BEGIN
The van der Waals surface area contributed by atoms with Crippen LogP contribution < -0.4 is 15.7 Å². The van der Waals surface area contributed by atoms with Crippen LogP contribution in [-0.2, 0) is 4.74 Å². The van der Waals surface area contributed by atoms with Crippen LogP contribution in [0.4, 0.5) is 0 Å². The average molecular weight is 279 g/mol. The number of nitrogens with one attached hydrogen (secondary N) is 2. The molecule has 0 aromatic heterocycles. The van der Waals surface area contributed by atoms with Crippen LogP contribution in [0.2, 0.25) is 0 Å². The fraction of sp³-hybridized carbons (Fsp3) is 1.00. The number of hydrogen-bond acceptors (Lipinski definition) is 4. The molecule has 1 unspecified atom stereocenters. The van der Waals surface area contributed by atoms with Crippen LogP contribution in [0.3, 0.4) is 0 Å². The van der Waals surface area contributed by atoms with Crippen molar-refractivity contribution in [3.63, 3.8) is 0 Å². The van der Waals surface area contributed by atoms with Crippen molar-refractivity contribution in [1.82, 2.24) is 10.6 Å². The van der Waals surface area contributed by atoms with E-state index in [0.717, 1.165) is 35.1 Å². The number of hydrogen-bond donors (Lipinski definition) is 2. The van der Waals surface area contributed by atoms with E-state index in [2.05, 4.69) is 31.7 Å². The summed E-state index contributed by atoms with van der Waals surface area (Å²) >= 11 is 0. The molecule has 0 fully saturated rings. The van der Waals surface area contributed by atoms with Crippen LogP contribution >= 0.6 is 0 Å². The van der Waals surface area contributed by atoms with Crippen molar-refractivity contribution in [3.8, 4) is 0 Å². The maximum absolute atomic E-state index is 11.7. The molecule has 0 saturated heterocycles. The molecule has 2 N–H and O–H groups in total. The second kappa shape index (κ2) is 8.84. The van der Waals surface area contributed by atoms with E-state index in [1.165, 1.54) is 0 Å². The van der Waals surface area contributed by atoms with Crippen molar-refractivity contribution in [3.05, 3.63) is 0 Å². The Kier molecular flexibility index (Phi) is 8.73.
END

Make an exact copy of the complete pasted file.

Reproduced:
The van der Waals surface area contributed by atoms with Crippen LogP contribution < -0.4 is 15.7 Å². The van der Waals surface area contributed by atoms with Crippen LogP contribution in [-0.2, 0) is 4.74 Å². The van der Waals surface area contributed by atoms with Crippen LogP contribution in [0.4, 0.5) is 0 Å². The average molecular weight is 279 g/mol. The number of nitrogens with one attached hydrogen (secondary N) is 2. The molecule has 0 aromatic heterocycles. The van der Waals surface area contributed by atoms with Crippen LogP contribution in [0.2, 0.25) is 0 Å². The fraction of sp³-hybridized carbons (Fsp3) is 1.00. The number of hydrogen-bond acceptors (Lipinski definition) is 4. The molecule has 1 unspecified atom stereocenters. The van der Waals surface area contributed by atoms with Crippen LogP contribution in [0.3, 0.4) is 0 Å². The van der Waals surface area contributed by atoms with Crippen molar-refractivity contribution in [3.63, 3.8) is 0 Å². The van der Waals surface area contributed by atoms with Crippen molar-refractivity contribution in [1.82, 2.24) is 10.6 Å². The van der Waals surface area contributed by atoms with E-state index in [0.717, 1.165) is 35.1 Å². The number of hydrogen-bond donors (Lipinski definition) is 2. The van der Waals surface area contributed by atoms with E-state index in [2.05, 4.69) is 31.7 Å². The summed E-state index contributed by atoms with van der Waals surface area (Å²) >= 11 is 0. The molecule has 0 fully saturated rings. The van der Waals surface area contributed by atoms with Crippen LogP contribution >= 0.6 is 0 Å². The van der Waals surface area contributed by atoms with Crippen molar-refractivity contribution in [3.8, 4) is 0 Å². The maximum absolute atomic E-state index is 11.7. The molecule has 0 saturated heterocycles. The molecule has 2 N–H and O–H groups in total. The second kappa shape index (κ2) is 8.84. The van der Waals surface area contributed by atoms with E-state index in [1.165, 1.54) is 0 Å². The van der Waals surface area contributed by atoms with Crippen molar-refractivity contribution in [3.05, 3.63) is 0 Å². The Kier molecular flexibility index (Phi) is 8.73.